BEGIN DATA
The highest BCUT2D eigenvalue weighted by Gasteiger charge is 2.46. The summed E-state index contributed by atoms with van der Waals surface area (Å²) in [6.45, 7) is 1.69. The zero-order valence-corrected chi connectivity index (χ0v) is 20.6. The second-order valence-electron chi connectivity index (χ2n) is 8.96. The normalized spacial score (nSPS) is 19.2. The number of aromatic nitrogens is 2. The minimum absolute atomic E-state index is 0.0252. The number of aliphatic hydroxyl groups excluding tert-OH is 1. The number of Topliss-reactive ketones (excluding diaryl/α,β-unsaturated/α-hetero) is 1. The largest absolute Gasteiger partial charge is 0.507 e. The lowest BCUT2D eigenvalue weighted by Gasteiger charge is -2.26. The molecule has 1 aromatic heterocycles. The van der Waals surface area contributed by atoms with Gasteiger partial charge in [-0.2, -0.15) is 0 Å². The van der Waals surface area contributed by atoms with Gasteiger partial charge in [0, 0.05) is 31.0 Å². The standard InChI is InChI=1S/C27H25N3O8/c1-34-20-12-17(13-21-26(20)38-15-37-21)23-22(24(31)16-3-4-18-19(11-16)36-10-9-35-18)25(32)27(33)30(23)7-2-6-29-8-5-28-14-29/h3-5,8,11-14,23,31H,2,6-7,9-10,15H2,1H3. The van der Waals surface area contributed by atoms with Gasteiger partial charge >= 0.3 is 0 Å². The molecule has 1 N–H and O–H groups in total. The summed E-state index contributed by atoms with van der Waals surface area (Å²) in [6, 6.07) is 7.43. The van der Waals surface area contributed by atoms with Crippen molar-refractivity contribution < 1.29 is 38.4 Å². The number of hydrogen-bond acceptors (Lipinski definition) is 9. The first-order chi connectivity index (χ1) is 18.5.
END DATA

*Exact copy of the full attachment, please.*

The highest BCUT2D eigenvalue weighted by Gasteiger charge is 2.46. The summed E-state index contributed by atoms with van der Waals surface area (Å²) in [6.45, 7) is 1.69. The zero-order valence-corrected chi connectivity index (χ0v) is 20.6. The second-order valence-electron chi connectivity index (χ2n) is 8.96. The normalized spacial score (nSPS) is 19.2. The number of aromatic nitrogens is 2. The minimum absolute atomic E-state index is 0.0252. The number of aliphatic hydroxyl groups excluding tert-OH is 1. The number of Topliss-reactive ketones (excluding diaryl/α,β-unsaturated/α-hetero) is 1. The largest absolute Gasteiger partial charge is 0.507 e. The lowest BCUT2D eigenvalue weighted by Gasteiger charge is -2.26. The molecule has 1 aromatic heterocycles. The van der Waals surface area contributed by atoms with Gasteiger partial charge in [-0.2, -0.15) is 0 Å². The van der Waals surface area contributed by atoms with Gasteiger partial charge in [0, 0.05) is 31.0 Å². The standard InChI is InChI=1S/C27H25N3O8/c1-34-20-12-17(13-21-26(20)38-15-37-21)23-22(24(31)16-3-4-18-19(11-16)36-10-9-35-18)25(32)27(33)30(23)7-2-6-29-8-5-28-14-29/h3-5,8,11-14,23,31H,2,6-7,9-10,15H2,1H3. The van der Waals surface area contributed by atoms with Gasteiger partial charge >= 0.3 is 0 Å². The molecule has 1 N–H and O–H groups in total. The summed E-state index contributed by atoms with van der Waals surface area (Å²) in [6, 6.07) is 7.43. The van der Waals surface area contributed by atoms with Crippen molar-refractivity contribution < 1.29 is 38.4 Å². The number of hydrogen-bond acceptors (Lipinski definition) is 9. The first-order chi connectivity index (χ1) is 18.5.